Brooklyn Dean delivers her unique brand of intimate description and style in this apocalyptic tale which carries a depth that’ll consume you and I’m okay with that. Set in a world after the ‘sky opened’ we meet ‘Torrence’ who is on a high stakes path to collect virtues and ascend to a whole new sinister level. She’ll promise you power in return for loyalty for helping her cause which is lined with violent and ritualistic blood spilling but before we even get there this story begins with intrigue and mystery. Just what happened in this part dystopian world? Who is ‘Torrence’ really? And what is she trying to achieve? This intrigue partnered alongside the vivid description and prose is where you’ll find the true strength because sometimes it’s not what’s there, but what could be and it’ll keep you turning pages while building the world in your imagination. Stories that let the imagination breathe like this are hard to come by.
“It was as if, for her and her brethren and her violent delights, the world should have always been this way…”
While on the surface there is symbolism near enough everywhere but like all of Brooklynn Dean’s works it operates on a much deeper level with metaphors throughout that individual readers will interpret in their own way – yet another strength this book has and watch out because it will consume you. To the less applied or even those not paying proper attention it might appear to be just about the end of days but I assure you it is more than that and you’ll find it happening beneath those words. Unique and stylistic, this is a story that cannot be missed.
5 Stars – an encapsulating and immersive readabout so much more than the apocalypse.
A truly important once in a generation read that flows like a wild river right through your imagination and heart.
This captivating book doesn’t hold back in presenting readers with the potentially damning path humanity is going to take and how we might lose our most important resource; water. You’ll find the subject of water flowing everywhere in a story that is sometimes heart wrenching but also wonderfully informing, it’s metaphoric, symbolic and even a character.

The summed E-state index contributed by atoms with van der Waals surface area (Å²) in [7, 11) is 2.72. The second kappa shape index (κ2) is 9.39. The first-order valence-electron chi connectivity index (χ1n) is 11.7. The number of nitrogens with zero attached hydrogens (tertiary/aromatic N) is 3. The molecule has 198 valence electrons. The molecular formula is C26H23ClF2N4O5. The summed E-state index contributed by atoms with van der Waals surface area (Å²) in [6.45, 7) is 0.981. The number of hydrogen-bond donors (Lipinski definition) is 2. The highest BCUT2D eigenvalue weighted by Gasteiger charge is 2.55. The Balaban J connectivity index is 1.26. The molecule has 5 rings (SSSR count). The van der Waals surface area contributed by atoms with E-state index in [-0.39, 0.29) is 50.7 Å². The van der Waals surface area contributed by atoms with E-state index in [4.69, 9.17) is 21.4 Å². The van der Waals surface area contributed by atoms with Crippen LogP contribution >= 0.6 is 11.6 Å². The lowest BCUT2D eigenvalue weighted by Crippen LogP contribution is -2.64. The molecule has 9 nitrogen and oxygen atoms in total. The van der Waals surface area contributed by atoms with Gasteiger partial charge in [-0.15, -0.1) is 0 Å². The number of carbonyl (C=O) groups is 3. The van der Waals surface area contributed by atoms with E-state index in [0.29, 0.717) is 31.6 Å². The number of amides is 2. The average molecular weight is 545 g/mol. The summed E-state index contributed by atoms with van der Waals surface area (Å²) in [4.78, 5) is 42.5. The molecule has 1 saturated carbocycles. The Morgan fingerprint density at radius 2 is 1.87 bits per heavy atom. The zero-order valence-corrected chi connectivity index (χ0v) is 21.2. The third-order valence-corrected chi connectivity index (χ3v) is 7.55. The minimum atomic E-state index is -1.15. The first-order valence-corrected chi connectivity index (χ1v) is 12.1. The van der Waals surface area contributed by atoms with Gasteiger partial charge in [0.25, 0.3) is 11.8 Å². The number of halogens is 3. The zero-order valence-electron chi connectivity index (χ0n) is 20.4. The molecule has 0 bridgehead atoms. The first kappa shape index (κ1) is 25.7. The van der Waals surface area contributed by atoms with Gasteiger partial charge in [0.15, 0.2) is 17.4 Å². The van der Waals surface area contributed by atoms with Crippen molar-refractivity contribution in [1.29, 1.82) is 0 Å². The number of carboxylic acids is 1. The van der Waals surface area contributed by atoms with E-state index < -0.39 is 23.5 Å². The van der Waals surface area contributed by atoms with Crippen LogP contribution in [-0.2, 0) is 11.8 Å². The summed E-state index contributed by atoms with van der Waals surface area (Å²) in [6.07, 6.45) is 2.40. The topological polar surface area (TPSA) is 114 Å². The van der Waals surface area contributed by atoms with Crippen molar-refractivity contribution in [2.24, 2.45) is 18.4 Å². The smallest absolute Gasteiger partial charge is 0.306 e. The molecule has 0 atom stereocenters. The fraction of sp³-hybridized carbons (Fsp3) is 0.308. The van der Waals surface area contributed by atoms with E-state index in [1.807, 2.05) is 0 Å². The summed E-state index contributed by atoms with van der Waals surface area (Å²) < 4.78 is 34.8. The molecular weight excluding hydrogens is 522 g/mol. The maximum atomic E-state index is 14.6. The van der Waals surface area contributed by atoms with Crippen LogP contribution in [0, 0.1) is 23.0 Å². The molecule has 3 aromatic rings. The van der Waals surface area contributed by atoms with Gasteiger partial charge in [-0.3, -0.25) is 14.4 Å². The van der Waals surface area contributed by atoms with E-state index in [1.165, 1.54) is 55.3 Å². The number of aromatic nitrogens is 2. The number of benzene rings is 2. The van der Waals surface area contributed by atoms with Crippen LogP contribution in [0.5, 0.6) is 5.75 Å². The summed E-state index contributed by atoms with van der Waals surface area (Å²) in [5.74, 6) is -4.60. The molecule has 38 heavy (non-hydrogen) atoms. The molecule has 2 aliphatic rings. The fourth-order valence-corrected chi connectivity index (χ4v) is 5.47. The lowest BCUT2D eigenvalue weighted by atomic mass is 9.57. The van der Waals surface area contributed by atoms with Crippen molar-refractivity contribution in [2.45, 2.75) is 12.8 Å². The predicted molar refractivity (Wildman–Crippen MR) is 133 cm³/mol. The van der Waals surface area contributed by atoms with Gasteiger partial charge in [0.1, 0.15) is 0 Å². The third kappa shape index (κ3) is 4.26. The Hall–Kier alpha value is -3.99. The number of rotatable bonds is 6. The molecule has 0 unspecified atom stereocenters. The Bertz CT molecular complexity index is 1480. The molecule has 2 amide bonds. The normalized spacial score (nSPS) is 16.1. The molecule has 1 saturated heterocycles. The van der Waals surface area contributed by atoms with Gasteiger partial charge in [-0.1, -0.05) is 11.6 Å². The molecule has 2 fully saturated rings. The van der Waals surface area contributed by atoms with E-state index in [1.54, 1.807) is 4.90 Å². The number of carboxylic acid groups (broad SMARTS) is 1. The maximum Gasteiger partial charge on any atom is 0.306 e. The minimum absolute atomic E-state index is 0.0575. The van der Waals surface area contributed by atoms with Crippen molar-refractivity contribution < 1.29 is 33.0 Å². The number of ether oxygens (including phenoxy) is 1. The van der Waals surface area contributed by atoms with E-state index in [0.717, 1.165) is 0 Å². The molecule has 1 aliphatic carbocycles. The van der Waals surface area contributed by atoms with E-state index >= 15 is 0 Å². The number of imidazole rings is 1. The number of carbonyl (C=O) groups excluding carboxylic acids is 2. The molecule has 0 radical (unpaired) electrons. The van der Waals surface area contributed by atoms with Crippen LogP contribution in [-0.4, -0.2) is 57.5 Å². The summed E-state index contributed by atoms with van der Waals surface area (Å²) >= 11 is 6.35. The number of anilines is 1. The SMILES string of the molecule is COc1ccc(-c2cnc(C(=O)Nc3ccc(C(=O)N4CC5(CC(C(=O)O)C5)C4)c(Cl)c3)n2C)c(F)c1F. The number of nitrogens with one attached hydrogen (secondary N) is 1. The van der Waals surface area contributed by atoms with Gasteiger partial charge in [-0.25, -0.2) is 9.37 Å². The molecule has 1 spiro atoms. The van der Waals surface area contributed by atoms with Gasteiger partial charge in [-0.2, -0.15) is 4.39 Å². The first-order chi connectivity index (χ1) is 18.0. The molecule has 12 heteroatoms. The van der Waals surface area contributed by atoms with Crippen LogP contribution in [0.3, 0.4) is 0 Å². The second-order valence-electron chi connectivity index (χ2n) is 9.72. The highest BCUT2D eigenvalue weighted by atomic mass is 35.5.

Everything that surrounds the subject of water or limnology as it’s technically defined has been woven into a wonderfully researched plethora of information and fiction. Fact and fiction merge flawlessly in this story that takes readers on a dramatic and eye opening voyage. Just what will this planet be like after our footprint has done all the damage it can do? Well that’s how this story starts in what appears to be a far…
A ‘high school for heroes’ tale about the power of accepting who you are paired with some unique world building…
Welcome to Aries High, a school for those with unique powers but in this world they are known as Fragments. The only problem is our main character and narrator Samael Judd doesn’t appear to have any powers… That is without mentioning the many pressures he faces for someone his age from stepping out of his older brother’s shadow to even making the basketball team and while he does his best to hide a lack of powers he’s also concealing his sexuality. If both are revealed the repercussions could be disastrous, at least to him anyway. There are only a few he can fully trust and confide in – perhaps the most realistic thing about the social politics of high school, something this story captures well.
There are some unique and interesting concepts in this world of Fragment’s and that world building is something I want to see more of. Terminology and abilities like ‘technomancy’ and ‘magnekenisis’ sound cool and these concepts are only really touched upon as most of the story focuses on Judd’s journey and his high school life which is most probably just the beginning. The symbolism paired with the struggle to accept one’s self is what you’ll find at the centre of this tale and it’s bravely executed. From fighting bullies to borrowing a new girl’s magical dragon to pretend you have powers – as I said cool concepts, there are even some awesome references to video games and music.
On a few occasions there were moments where scenes felt crowded with quite a number of characters present so it was a little difficult to follow and transitions between scenes did occur rather abruptly but overall Judd is a unique story full of drama that captures coming of age, explores social issues and celebrates diversity.